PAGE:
Bimetallic Nanoparticle Oxidation Observation via In-Situ EELS

Creating hollow shell bimetallic oxide particles is of great interest for numerous technological applications, including electrocatalysis, lithium batteries, and supercapacitors. However, the oxidation mechanisms involved are not yet well understood. In-situ transmission electron microscopy (TEM) allows for direct observation of bimetallic nanoparticles during the oxidation process and offers understanding of these processes. Uniting electron energy loss spectroscopy (EELS) spectrum imaging with scanning TEM (STEM) delivers detailed data on the compositional heterogeneity of the resultant structures.

Materials and Methods

A Gatan imaging filter with a DENSsolutions Wildfire heating holder was utilized within an environmental TEM (ETEM) to attain an elevated temperature in a gas environment of 0.2 Torr pure O2. STEM-EELS spectrum imaging was performed using a GIF Tridiem® system to map the O k, Co L2,3, and Ni L2,3 edges over multiple particles, as seen in Figure 1.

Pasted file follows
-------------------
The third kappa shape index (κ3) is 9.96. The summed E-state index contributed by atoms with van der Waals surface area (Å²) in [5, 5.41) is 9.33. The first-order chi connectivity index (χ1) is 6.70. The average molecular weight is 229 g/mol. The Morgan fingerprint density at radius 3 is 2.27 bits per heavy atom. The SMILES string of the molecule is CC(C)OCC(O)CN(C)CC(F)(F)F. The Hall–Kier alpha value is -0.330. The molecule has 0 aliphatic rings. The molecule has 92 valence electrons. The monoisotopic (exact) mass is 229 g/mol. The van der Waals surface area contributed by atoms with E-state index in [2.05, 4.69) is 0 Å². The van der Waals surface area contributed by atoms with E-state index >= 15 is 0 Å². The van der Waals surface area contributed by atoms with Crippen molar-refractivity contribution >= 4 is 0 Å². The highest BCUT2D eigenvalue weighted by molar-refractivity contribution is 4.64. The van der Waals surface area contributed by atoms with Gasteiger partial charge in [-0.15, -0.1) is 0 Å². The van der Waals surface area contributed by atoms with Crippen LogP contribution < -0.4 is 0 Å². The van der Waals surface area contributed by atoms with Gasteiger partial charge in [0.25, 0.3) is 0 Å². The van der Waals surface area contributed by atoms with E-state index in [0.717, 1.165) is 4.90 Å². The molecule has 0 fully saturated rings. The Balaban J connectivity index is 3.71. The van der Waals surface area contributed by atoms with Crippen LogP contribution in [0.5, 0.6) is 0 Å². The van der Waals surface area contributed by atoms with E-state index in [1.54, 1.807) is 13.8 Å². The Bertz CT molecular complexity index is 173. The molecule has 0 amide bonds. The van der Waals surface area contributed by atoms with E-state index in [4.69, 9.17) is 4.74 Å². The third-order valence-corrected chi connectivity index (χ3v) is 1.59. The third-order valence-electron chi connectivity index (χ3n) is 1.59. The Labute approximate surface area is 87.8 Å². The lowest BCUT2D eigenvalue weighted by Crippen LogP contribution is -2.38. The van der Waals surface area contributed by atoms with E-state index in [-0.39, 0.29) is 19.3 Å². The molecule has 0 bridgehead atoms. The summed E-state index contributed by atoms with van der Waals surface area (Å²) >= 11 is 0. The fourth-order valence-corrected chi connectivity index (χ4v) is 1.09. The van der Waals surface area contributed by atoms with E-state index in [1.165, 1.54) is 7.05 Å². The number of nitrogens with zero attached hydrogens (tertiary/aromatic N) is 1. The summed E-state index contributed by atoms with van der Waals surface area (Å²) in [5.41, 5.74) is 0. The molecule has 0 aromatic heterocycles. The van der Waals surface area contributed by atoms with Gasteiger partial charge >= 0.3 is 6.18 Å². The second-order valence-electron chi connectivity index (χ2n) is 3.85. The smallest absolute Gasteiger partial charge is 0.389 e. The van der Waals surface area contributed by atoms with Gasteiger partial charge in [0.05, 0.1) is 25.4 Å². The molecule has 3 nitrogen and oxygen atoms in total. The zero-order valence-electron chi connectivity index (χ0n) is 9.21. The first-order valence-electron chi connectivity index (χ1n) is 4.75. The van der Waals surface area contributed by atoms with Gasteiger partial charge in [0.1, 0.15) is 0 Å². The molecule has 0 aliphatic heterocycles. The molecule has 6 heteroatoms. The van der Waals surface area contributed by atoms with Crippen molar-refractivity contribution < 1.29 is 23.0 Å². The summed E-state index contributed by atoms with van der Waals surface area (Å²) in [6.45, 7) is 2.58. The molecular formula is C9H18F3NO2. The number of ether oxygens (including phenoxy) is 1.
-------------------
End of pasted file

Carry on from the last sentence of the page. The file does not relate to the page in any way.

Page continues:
Figure 1. Series of in-situ EELS spectrum images showing particle oxidation. The top row shows a particle after initial oxidation at 450 °C, where a clear oxide shell is observed. The bottom row shows a different particle after further oxidation at 550 °C, where the entire particle was finally oxidized.
Han, L.; Meng, Q.; Wang, D.; Zhu, Y.; Wang, J.; Du, X.; Stach, E. A.; Xin, H. L., Interrogation of bimetallic particle oxidation in three dimensions at the nanoscale. Nat. Commun. 7 (2016) 13335. doi:10.1038/ncomms13335.


In-situ EELS spectrum imaging enabled the mapping of the composition of multiple bimetallic nanoparticles as they were oxidized. Research showed that oxide shells form initially, followed by diffusion of metal ions up to the surface where they are oxidized, forming voids in the structure. If the oxide cracks, permitting oxygen to infiltrate the outer shell, oxidation can also occur in the central region of the particle. The internal and external surfaces of the oxidized nanoparticles were found to be Co-rich.

This information has been sourced, reviewed and adapted from materials provided by Gatan, Inc.

For more information on this source, please visit Gatan, Inc.

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